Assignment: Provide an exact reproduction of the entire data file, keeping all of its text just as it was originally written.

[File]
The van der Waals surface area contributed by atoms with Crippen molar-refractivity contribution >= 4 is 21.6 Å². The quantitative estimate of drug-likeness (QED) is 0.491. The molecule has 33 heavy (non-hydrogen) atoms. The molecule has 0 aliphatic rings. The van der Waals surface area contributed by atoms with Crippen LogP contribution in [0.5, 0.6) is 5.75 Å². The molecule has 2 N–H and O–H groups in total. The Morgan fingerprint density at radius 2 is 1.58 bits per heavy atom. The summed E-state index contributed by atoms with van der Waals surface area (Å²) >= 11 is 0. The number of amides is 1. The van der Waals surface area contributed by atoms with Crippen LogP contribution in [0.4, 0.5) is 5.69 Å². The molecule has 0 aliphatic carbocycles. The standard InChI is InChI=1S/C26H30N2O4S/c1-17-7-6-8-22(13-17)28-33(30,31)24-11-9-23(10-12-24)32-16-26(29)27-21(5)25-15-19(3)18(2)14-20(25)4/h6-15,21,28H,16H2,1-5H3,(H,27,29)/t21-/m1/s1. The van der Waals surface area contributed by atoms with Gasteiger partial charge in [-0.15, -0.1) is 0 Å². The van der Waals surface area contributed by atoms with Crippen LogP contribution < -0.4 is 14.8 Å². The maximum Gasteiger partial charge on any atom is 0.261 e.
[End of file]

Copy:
The van der Waals surface area contributed by atoms with Crippen molar-refractivity contribution >= 4 is 21.6 Å². The quantitative estimate of drug-likeness (QED) is 0.491. The molecule has 33 heavy (non-hydrogen) atoms. The molecule has 0 aliphatic rings. The van der Waals surface area contributed by atoms with Crippen LogP contribution in [0.5, 0.6) is 5.75 Å². The molecule has 2 N–H and O–H groups in total. The Morgan fingerprint density at radius 2 is 1.58 bits per heavy atom. The summed E-state index contributed by atoms with van der Waals surface area (Å²) >= 11 is 0. The number of amides is 1. The van der Waals surface area contributed by atoms with Crippen LogP contribution in [0.4, 0.5) is 5.69 Å². The molecule has 0 aliphatic carbocycles. The standard InChI is InChI=1S/C26H30N2O4S/c1-17-7-6-8-22(13-17)28-33(30,31)24-11-9-23(10-12-24)32-16-26(29)27-21(5)25-15-19(3)18(2)14-20(25)4/h6-15,21,28H,16H2,1-5H3,(H,27,29)/t21-/m1/s1. The van der Waals surface area contributed by atoms with Gasteiger partial charge in [-0.15, -0.1) is 0 Å². The van der Waals surface area contributed by atoms with Crippen LogP contribution < -0.4 is 14.8 Å². The maximum Gasteiger partial charge on any atom is 0.261 e.